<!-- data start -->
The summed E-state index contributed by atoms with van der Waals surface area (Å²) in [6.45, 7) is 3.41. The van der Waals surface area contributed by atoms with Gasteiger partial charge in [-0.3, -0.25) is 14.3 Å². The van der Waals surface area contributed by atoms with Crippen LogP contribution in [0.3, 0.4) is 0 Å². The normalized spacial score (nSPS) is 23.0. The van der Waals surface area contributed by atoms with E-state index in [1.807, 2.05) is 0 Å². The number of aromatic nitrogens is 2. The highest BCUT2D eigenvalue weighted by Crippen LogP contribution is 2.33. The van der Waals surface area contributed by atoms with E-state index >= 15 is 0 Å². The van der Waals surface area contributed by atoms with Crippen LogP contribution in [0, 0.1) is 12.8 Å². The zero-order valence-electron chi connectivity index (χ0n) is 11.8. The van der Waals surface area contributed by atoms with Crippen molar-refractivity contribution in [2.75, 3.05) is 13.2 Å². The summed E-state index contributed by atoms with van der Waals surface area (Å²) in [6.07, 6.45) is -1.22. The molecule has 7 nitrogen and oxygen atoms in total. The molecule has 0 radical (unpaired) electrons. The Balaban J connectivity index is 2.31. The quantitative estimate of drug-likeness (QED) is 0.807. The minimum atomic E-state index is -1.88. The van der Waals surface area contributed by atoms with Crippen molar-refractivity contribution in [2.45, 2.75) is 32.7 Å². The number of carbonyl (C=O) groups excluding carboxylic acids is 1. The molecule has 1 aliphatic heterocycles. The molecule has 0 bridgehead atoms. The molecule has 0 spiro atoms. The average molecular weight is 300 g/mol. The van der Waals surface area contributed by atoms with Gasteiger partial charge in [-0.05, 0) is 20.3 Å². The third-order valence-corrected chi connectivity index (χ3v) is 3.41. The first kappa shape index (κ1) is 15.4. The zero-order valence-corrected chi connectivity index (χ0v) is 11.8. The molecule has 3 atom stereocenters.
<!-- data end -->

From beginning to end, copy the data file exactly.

The summed E-state index contributed by atoms with van der Waals surface area (Å²) in [6.45, 7) is 3.41. The van der Waals surface area contributed by atoms with Gasteiger partial charge in [-0.3, -0.25) is 14.3 Å². The van der Waals surface area contributed by atoms with Crippen LogP contribution in [0.3, 0.4) is 0 Å². The normalized spacial score (nSPS) is 23.0. The van der Waals surface area contributed by atoms with E-state index in [1.807, 2.05) is 0 Å². The number of aromatic nitrogens is 2. The highest BCUT2D eigenvalue weighted by Crippen LogP contribution is 2.33. The van der Waals surface area contributed by atoms with E-state index >= 15 is 0 Å². The van der Waals surface area contributed by atoms with Crippen LogP contribution in [0, 0.1) is 12.8 Å². The zero-order valence-electron chi connectivity index (χ0n) is 11.8. The van der Waals surface area contributed by atoms with Crippen molar-refractivity contribution in [2.75, 3.05) is 13.2 Å². The summed E-state index contributed by atoms with van der Waals surface area (Å²) in [6.07, 6.45) is -1.22. The molecule has 7 nitrogen and oxygen atoms in total. The molecule has 0 radical (unpaired) electrons. The Balaban J connectivity index is 2.31. The quantitative estimate of drug-likeness (QED) is 0.807. The minimum atomic E-state index is -1.88. The van der Waals surface area contributed by atoms with Crippen molar-refractivity contribution in [2.45, 2.75) is 32.7 Å². The number of carbonyl (C=O) groups excluding carboxylic acids is 1. The molecule has 1 aliphatic heterocycles. The molecule has 0 bridgehead atoms. The molecule has 0 spiro atoms. The average molecular weight is 300 g/mol. The van der Waals surface area contributed by atoms with Gasteiger partial charge in [-0.05, 0) is 20.3 Å². The third-order valence-corrected chi connectivity index (χ3v) is 3.41. The first kappa shape index (κ1) is 15.4. The zero-order valence-corrected chi connectivity index (χ0v) is 11.8. The molecule has 3 atom stereocenters.